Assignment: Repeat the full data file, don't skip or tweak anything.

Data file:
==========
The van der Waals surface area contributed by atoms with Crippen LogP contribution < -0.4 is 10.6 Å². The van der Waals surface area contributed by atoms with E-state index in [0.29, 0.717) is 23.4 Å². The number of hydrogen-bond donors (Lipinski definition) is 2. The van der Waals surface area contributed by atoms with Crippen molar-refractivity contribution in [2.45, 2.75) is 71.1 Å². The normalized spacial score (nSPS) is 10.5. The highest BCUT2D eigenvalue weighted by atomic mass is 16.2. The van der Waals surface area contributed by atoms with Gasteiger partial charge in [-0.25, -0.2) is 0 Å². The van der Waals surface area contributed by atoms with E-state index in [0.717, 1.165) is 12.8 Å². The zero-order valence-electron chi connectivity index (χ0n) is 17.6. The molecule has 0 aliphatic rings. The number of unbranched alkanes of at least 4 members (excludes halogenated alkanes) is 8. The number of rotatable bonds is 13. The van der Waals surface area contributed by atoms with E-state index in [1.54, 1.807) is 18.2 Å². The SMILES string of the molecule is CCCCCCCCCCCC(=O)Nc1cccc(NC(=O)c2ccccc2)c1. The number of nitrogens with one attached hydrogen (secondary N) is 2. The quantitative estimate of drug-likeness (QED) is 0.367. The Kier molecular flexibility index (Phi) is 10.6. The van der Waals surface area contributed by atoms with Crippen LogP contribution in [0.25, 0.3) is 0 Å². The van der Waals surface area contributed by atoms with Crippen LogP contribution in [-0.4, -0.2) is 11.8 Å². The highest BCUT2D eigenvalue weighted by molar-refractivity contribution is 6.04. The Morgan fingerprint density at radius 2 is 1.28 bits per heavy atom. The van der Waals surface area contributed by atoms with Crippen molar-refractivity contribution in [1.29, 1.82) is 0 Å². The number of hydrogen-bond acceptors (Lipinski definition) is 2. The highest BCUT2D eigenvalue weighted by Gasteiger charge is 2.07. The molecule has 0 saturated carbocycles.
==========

The van der Waals surface area contributed by atoms with Crippen LogP contribution < -0.4 is 10.6 Å². The van der Waals surface area contributed by atoms with E-state index in [0.29, 0.717) is 23.4 Å². The number of hydrogen-bond donors (Lipinski definition) is 2. The van der Waals surface area contributed by atoms with Crippen molar-refractivity contribution in [2.45, 2.75) is 71.1 Å². The normalized spacial score (nSPS) is 10.5. The highest BCUT2D eigenvalue weighted by atomic mass is 16.2. The van der Waals surface area contributed by atoms with Gasteiger partial charge in [-0.25, -0.2) is 0 Å². The van der Waals surface area contributed by atoms with E-state index in [0.717, 1.165) is 12.8 Å². The zero-order valence-electron chi connectivity index (χ0n) is 17.6. The molecule has 0 aliphatic rings. The number of unbranched alkanes of at least 4 members (excludes halogenated alkanes) is 8. The number of rotatable bonds is 13. The van der Waals surface area contributed by atoms with E-state index in [1.54, 1.807) is 18.2 Å². The SMILES string of the molecule is CCCCCCCCCCCC(=O)Nc1cccc(NC(=O)c2ccccc2)c1. The number of nitrogens with one attached hydrogen (secondary N) is 2. The quantitative estimate of drug-likeness (QED) is 0.367. The Kier molecular flexibility index (Phi) is 10.6. The van der Waals surface area contributed by atoms with Crippen LogP contribution in [0.25, 0.3) is 0 Å². The van der Waals surface area contributed by atoms with Crippen LogP contribution in [-0.4, -0.2) is 11.8 Å². The highest BCUT2D eigenvalue weighted by molar-refractivity contribution is 6.04. The Morgan fingerprint density at radius 2 is 1.28 bits per heavy atom. The van der Waals surface area contributed by atoms with Crippen molar-refractivity contribution in [1.29, 1.82) is 0 Å². The number of hydrogen-bond acceptors (Lipinski definition) is 2. The highest BCUT2D eigenvalue weighted by Gasteiger charge is 2.07. The molecule has 0 saturated carbocycles.